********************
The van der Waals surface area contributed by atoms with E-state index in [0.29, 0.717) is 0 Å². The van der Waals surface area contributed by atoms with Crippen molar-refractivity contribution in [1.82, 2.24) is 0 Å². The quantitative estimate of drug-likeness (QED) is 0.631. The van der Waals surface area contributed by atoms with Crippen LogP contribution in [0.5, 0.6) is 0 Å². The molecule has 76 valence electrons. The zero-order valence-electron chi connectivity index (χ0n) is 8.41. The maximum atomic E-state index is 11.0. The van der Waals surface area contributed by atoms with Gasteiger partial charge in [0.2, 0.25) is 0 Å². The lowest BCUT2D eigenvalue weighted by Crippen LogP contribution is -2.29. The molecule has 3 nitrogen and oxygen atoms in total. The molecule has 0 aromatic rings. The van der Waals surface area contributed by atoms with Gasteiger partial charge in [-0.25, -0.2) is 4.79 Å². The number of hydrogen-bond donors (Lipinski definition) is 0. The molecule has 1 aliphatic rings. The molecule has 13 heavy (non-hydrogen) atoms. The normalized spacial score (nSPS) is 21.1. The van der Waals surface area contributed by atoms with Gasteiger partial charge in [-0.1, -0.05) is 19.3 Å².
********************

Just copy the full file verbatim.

The van der Waals surface area contributed by atoms with E-state index in [0.29, 0.717) is 0 Å². The van der Waals surface area contributed by atoms with Crippen molar-refractivity contribution in [1.82, 2.24) is 0 Å². The quantitative estimate of drug-likeness (QED) is 0.631. The van der Waals surface area contributed by atoms with Crippen LogP contribution in [0.5, 0.6) is 0 Å². The molecule has 76 valence electrons. The zero-order valence-electron chi connectivity index (χ0n) is 8.41. The maximum atomic E-state index is 11.0. The van der Waals surface area contributed by atoms with Gasteiger partial charge in [0.2, 0.25) is 0 Å². The lowest BCUT2D eigenvalue weighted by Crippen LogP contribution is -2.29. The molecule has 3 nitrogen and oxygen atoms in total. The molecule has 0 aromatic rings. The van der Waals surface area contributed by atoms with Gasteiger partial charge in [-0.25, -0.2) is 4.79 Å². The number of hydrogen-bond donors (Lipinski definition) is 0. The molecule has 1 aliphatic rings. The molecule has 13 heavy (non-hydrogen) atoms. The normalized spacial score (nSPS) is 21.1. The van der Waals surface area contributed by atoms with Gasteiger partial charge in [-0.1, -0.05) is 19.3 Å².